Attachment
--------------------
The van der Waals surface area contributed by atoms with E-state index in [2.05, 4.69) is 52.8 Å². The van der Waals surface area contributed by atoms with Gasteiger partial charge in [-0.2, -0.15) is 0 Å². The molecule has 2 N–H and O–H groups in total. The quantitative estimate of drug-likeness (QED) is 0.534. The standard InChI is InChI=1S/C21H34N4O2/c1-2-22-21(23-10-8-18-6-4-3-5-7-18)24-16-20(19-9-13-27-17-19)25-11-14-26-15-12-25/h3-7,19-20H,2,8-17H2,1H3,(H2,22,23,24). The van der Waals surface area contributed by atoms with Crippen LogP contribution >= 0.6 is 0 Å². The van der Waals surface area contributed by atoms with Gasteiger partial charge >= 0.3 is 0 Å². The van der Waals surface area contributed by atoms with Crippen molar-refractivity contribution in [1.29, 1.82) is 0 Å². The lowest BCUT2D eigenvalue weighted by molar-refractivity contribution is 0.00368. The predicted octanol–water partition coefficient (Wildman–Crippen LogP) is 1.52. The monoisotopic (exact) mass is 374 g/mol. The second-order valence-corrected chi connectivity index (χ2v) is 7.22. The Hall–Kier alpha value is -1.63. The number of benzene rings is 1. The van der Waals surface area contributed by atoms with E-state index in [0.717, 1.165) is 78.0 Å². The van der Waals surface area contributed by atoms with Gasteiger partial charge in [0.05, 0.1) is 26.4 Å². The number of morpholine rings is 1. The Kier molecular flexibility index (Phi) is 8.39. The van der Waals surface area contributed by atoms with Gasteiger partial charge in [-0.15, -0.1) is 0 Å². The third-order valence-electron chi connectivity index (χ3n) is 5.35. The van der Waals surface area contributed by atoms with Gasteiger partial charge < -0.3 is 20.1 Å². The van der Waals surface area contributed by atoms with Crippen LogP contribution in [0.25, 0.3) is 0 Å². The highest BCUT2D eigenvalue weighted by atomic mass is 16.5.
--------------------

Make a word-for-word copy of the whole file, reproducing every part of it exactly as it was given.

The van der Waals surface area contributed by atoms with E-state index in [2.05, 4.69) is 52.8 Å². The van der Waals surface area contributed by atoms with Gasteiger partial charge in [-0.2, -0.15) is 0 Å². The molecule has 2 N–H and O–H groups in total. The quantitative estimate of drug-likeness (QED) is 0.534. The standard InChI is InChI=1S/C21H34N4O2/c1-2-22-21(23-10-8-18-6-4-3-5-7-18)24-16-20(19-9-13-27-17-19)25-11-14-26-15-12-25/h3-7,19-20H,2,8-17H2,1H3,(H2,22,23,24). The van der Waals surface area contributed by atoms with Crippen LogP contribution >= 0.6 is 0 Å². The van der Waals surface area contributed by atoms with Gasteiger partial charge >= 0.3 is 0 Å². The van der Waals surface area contributed by atoms with Crippen molar-refractivity contribution in [1.29, 1.82) is 0 Å². The lowest BCUT2D eigenvalue weighted by molar-refractivity contribution is 0.00368. The predicted octanol–water partition coefficient (Wildman–Crippen LogP) is 1.52. The monoisotopic (exact) mass is 374 g/mol. The second-order valence-corrected chi connectivity index (χ2v) is 7.22. The Hall–Kier alpha value is -1.63. The number of benzene rings is 1. The van der Waals surface area contributed by atoms with E-state index in [0.717, 1.165) is 78.0 Å². The van der Waals surface area contributed by atoms with Gasteiger partial charge in [0.05, 0.1) is 26.4 Å². The number of morpholine rings is 1. The Kier molecular flexibility index (Phi) is 8.39. The van der Waals surface area contributed by atoms with Gasteiger partial charge in [-0.15, -0.1) is 0 Å². The third-order valence-electron chi connectivity index (χ3n) is 5.35. The van der Waals surface area contributed by atoms with Gasteiger partial charge < -0.3 is 20.1 Å². The van der Waals surface area contributed by atoms with Crippen LogP contribution in [0.25, 0.3) is 0 Å². The highest BCUT2D eigenvalue weighted by atomic mass is 16.5.